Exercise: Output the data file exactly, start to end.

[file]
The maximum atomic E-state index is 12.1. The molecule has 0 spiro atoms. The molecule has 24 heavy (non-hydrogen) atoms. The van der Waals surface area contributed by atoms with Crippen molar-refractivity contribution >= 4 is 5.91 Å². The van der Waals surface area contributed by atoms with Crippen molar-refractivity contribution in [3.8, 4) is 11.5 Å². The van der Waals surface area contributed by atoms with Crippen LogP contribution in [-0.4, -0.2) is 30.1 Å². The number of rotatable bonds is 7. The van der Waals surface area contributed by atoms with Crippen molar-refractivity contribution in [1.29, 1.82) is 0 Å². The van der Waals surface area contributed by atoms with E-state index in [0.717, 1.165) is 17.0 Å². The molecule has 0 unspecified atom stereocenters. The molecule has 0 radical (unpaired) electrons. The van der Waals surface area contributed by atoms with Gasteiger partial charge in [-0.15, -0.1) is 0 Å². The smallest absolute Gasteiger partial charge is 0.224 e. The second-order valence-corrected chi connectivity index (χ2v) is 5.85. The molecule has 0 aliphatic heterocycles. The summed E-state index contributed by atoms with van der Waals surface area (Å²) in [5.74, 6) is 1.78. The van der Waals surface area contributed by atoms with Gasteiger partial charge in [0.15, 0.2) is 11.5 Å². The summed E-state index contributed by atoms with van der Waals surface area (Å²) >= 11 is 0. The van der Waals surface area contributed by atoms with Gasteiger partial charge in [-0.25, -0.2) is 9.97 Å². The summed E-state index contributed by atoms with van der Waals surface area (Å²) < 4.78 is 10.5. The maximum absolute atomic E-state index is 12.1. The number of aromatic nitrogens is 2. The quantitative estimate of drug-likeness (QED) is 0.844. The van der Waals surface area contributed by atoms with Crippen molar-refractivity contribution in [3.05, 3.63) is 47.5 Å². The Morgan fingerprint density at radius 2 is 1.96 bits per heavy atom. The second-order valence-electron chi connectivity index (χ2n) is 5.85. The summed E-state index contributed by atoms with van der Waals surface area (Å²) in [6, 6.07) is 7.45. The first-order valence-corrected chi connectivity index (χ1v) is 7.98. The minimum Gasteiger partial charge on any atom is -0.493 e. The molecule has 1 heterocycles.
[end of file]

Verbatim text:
The maximum atomic E-state index is 12.1. The molecule has 0 spiro atoms. The molecule has 24 heavy (non-hydrogen) atoms. The van der Waals surface area contributed by atoms with Crippen molar-refractivity contribution >= 4 is 5.91 Å². The van der Waals surface area contributed by atoms with Crippen molar-refractivity contribution in [3.8, 4) is 11.5 Å². The van der Waals surface area contributed by atoms with Crippen LogP contribution in [-0.4, -0.2) is 30.1 Å². The number of rotatable bonds is 7. The van der Waals surface area contributed by atoms with Crippen molar-refractivity contribution in [1.29, 1.82) is 0 Å². The van der Waals surface area contributed by atoms with E-state index in [0.717, 1.165) is 17.0 Å². The molecule has 0 unspecified atom stereocenters. The molecule has 0 radical (unpaired) electrons. The van der Waals surface area contributed by atoms with Gasteiger partial charge in [-0.15, -0.1) is 0 Å². The smallest absolute Gasteiger partial charge is 0.224 e. The second-order valence-corrected chi connectivity index (χ2v) is 5.85. The molecule has 0 aliphatic heterocycles. The summed E-state index contributed by atoms with van der Waals surface area (Å²) in [5.74, 6) is 1.78. The van der Waals surface area contributed by atoms with Gasteiger partial charge in [0.15, 0.2) is 11.5 Å². The summed E-state index contributed by atoms with van der Waals surface area (Å²) >= 11 is 0. The van der Waals surface area contributed by atoms with Gasteiger partial charge in [-0.25, -0.2) is 9.97 Å². The summed E-state index contributed by atoms with van der Waals surface area (Å²) < 4.78 is 10.5. The maximum absolute atomic E-state index is 12.1. The number of aromatic nitrogens is 2. The quantitative estimate of drug-likeness (QED) is 0.844. The van der Waals surface area contributed by atoms with Crippen molar-refractivity contribution in [3.05, 3.63) is 47.5 Å². The Morgan fingerprint density at radius 2 is 1.96 bits per heavy atom. The second-order valence-electron chi connectivity index (χ2n) is 5.85. The summed E-state index contributed by atoms with van der Waals surface area (Å²) in [6, 6.07) is 7.45. The first-order valence-corrected chi connectivity index (χ1v) is 7.98. The minimum Gasteiger partial charge on any atom is -0.493 e. The molecule has 1 heterocycles.